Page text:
1100 - 0110 - perc(1) - gtr - pno - 2 vln I.vln II.vla.vlc.db
Stills from the Chichester Festival Theatre production:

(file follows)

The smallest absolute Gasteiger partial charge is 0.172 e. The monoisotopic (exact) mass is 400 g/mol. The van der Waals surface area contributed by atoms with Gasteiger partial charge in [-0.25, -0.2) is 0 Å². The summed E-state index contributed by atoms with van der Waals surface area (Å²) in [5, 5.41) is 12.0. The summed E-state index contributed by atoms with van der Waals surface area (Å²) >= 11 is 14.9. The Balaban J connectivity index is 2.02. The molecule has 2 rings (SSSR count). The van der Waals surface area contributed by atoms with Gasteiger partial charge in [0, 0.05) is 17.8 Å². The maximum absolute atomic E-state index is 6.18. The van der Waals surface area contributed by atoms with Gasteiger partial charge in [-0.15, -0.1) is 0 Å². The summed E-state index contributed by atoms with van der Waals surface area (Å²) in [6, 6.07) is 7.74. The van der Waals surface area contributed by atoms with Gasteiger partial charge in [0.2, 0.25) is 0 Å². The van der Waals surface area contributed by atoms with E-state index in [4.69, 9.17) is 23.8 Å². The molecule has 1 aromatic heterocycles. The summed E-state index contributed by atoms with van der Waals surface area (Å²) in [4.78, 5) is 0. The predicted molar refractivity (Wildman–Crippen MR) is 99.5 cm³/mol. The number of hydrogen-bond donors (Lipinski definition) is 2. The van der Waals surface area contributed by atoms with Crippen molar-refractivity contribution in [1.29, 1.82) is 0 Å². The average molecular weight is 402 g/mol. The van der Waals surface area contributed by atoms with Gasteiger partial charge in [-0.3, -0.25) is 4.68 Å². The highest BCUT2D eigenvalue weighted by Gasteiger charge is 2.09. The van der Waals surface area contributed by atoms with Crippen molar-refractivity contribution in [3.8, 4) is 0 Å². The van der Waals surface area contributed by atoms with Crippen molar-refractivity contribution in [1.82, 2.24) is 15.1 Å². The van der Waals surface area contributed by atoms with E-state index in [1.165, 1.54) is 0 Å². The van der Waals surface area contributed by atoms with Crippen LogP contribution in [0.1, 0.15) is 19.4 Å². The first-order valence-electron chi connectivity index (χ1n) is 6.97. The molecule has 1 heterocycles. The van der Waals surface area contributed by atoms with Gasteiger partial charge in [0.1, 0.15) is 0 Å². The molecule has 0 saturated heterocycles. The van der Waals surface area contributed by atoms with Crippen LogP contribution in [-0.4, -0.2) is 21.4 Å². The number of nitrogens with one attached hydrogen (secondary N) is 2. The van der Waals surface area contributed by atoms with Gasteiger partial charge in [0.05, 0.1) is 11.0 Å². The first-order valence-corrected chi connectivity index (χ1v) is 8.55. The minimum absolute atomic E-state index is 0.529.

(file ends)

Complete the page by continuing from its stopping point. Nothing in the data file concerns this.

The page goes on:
Wally K Daly was Chief Electrician at the Duke of York’s Theatre in London's West End when his song-writing partner (primarily of children’s songs) Jim Parker, heard Wally’s first ‘on spec’ play on Radio Four, ‘Whistling Wally’. Jim said if you can write a radio play we could write a musical, so why don’t we? Wally said okay. So they did. Follow the Star was born. Closely followed by Make me a World. Wally writes: "We didn’t know there are rules about writing a stage musical, the Book and Lyrics to be impeccably typed and bound, and a demo of the songs made with a proper backing, so we just went and did our thing. I wrote the book, and matched the lyrics to any popular song in my head without telling Jim what the song had been. He took the lyrics I sent him and did the usual Jim Parker magic on the musical's tunes. The first act took four weeks to write, second act a bit longer because I had a change of play at my theatre. I learned the book and songs, Jim learned his music. But where did the idea come from? I had already had the idea of a bunch of urchin Angels running riot in heaven, driving their God figure boss ‘Ollie’ mad. So mad, in fact, that he would decide to give them a proper job to do. ‘ Sorting out the nativity.’ Angel Gabriel known as Gabby is told to let Mary the Virgin know that she’s going to have baby. (No way! She responds) Angel Chicago, who’s an angel who smokes cigars and makes burn holes in the clouds because he looks after Herod who is a seriously bad guy and it’s rubbing off a bit. Plus other assorted angels playing various multiple parts as shepherds, Joseph, Ox and Ass, Wise Men, etc. , a cast of twelve in fact, to tell the story until the final climactic ending when Herod’s machinations to kill the baby is thwarted by the cast with the help of the audience. All accompanied by brilliant Parker/Daly songs! Jim and I practised the whole thing in my front room a few times on my £12 second hand white baby grand piano, until it sounded OKAY and then contacted a wonderful lady director Jim was working with at Chichester Festival Theatre, and I had worked with for a spit and cough at the Mermaid theatre many years previously. Jim rang theatre director, Wendy Toye, to see if she’d come to my front room to hear a musical. She said Yes and arrived with her crochet a few days later. Jim played all the songs and I played all the parts, and said the dialogue and sang the songs whilst Jim played. (Rather well, both of us, I felt). Wendy crocheted throughout, turned down a cup of tea at what should have been the interval, pointed out a point or two about the logistics of the piece which were wrong, and Jim said: ‘Yes! But are you going to do it!’ She said ‘Yes of course dear.’ It opened at Chichester Festival Theatre the following Christmas , and has travelled the country ever since to warm praise. Keith Michell (Director of CFTH) suggested I apply to the Arts Council, for a new writers grant to give me room to leave my job and write full time for a few months. He would be my sponsor. Now forty years later having written successfully for Theatre, TV, Radio - plays and series by the dozen, including two Giles Cooper awards for Radio Play of the year, and last year my first fringe play in Washington DC, a one-man theatre show of my prize winning radio monologues Priest and Confessor."